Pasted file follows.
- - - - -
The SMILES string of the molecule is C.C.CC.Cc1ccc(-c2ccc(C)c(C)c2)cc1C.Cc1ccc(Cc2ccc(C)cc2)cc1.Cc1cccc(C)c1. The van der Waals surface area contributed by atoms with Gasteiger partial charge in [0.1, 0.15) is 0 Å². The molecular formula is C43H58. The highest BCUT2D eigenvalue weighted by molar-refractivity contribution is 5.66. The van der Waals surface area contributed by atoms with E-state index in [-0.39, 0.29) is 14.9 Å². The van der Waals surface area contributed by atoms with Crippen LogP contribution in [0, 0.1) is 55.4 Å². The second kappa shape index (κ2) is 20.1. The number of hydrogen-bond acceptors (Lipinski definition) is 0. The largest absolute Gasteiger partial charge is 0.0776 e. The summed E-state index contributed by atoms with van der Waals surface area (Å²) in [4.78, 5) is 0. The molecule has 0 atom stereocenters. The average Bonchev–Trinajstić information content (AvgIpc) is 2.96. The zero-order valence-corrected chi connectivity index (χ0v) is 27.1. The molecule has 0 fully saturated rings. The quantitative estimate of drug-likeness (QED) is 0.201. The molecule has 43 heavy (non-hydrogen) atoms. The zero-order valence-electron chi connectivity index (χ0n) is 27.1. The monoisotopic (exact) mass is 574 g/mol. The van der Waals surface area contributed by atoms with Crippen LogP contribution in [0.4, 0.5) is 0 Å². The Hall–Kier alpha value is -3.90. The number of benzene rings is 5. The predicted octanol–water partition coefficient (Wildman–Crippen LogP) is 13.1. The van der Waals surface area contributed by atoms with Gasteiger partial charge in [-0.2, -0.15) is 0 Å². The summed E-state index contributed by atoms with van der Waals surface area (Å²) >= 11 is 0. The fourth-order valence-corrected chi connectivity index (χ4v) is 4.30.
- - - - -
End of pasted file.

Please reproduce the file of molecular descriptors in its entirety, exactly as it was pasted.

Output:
The SMILES string of the molecule is C.C.CC.Cc1ccc(-c2ccc(C)c(C)c2)cc1C.Cc1ccc(Cc2ccc(C)cc2)cc1.Cc1cccc(C)c1. The van der Waals surface area contributed by atoms with Gasteiger partial charge in [0.1, 0.15) is 0 Å². The molecular formula is C43H58. The highest BCUT2D eigenvalue weighted by molar-refractivity contribution is 5.66. The van der Waals surface area contributed by atoms with E-state index in [-0.39, 0.29) is 14.9 Å². The van der Waals surface area contributed by atoms with Crippen LogP contribution in [0, 0.1) is 55.4 Å². The second kappa shape index (κ2) is 20.1. The number of hydrogen-bond acceptors (Lipinski definition) is 0. The largest absolute Gasteiger partial charge is 0.0776 e. The summed E-state index contributed by atoms with van der Waals surface area (Å²) in [4.78, 5) is 0. The molecule has 0 atom stereocenters. The average Bonchev–Trinajstić information content (AvgIpc) is 2.96. The zero-order valence-corrected chi connectivity index (χ0v) is 27.1. The molecule has 0 fully saturated rings. The quantitative estimate of drug-likeness (QED) is 0.201. The molecule has 43 heavy (non-hydrogen) atoms. The zero-order valence-electron chi connectivity index (χ0n) is 27.1. The monoisotopic (exact) mass is 574 g/mol. The van der Waals surface area contributed by atoms with Crippen LogP contribution in [0.4, 0.5) is 0 Å². The Hall–Kier alpha value is -3.90. The number of benzene rings is 5. The predicted octanol–water partition coefficient (Wildman–Crippen LogP) is 13.1. The van der Waals surface area contributed by atoms with Gasteiger partial charge in [-0.2, -0.15) is 0 Å². The summed E-state index contributed by atoms with van der Waals surface area (Å²) >= 11 is 0. The fourth-order valence-corrected chi connectivity index (χ4v) is 4.30.